I was really impressed with the Vancouver-based Aritzia, however. I know there is one in Bellevue Square but since I try to avoid that side of the lake at all costs, this was my first visit. Their decor is retro/contemporary cool with lots of wood paneling and kitchy 70's-inspired accents. They wouldn't let me take pictures inside so I stood outside and took the awful photo above. I really need a new camera. See that sales chick in the bottom left corner? She snarled at me. See those glass pendant lights hanging from the ceiling? They looked way better in real life. See the shapes etched into the mirror behind the multicolored bottles? That was my favorite part, as well as the white cut-out border framing the outside. Aritzia stocks labels such as Covet (one of my favs!), Sass & Bide, James Perse, Development, Vena Cava, Ella Moss, Whitley Kros, TNA, and Talula, in addition to their own private label, Wilfred.

It has been exactly one year since I first met my favorite New Brunswick cohort, Christina, at the thrilling Valencian pub crawl. Even though we had a lot of catching up to do, we picked up right where we left off and never missed a beat. I miss her tres beaucoup!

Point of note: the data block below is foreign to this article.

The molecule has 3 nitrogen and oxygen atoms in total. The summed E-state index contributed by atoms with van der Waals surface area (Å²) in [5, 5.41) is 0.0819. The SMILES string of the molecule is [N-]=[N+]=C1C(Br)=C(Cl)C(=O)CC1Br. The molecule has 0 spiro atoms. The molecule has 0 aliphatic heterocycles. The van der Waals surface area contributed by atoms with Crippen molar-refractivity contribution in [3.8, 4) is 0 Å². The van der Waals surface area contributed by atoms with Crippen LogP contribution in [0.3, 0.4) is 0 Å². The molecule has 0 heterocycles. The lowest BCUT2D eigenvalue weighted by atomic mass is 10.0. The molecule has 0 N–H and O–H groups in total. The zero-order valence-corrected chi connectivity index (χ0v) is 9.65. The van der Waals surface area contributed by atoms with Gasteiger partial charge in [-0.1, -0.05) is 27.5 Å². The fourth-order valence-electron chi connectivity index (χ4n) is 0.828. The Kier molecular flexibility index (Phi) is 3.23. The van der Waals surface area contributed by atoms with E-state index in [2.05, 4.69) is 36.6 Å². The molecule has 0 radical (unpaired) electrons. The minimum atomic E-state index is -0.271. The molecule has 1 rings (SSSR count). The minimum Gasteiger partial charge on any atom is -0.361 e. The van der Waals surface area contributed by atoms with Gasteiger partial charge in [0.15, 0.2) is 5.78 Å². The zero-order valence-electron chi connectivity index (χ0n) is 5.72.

21.5.08

On the lookout

At first I didn't even notice the lips on the bedspread. No matter how hard you try, you can't help but look upwards at Warhol's Jackie O. I love all the different shades of pink. Very French.

I love the pop of blue/green in this otherwise fairly neutral room. That fur throw beckons to be rolled around in.

I am off to Vancouver, BC today to meet up with a very funny friend whom I met abroad last year. Christina is a hoot, which is made even funnier by the fact that she likes owls. I foresee an evening of International gastronomic delights and uniquely Canadian libations (huh?), followed by a day of shopping and gossip. See you on Friday. Ciao!

20.5.08

Plumes on parade, Part I

I am on a feather kick--mostly the real/three-dimensional kind rather than a feather motif--so long as they don't resemble a Native American artifact; hence the new banner, which still needs some major work. Arg.

"Pokahontas" sandal by Alexandra Neel, a former ballerina

Feather earrings by Jeweled Rabbit

Ostrich feather clutch by Ferragamo - as seen on Sex and the City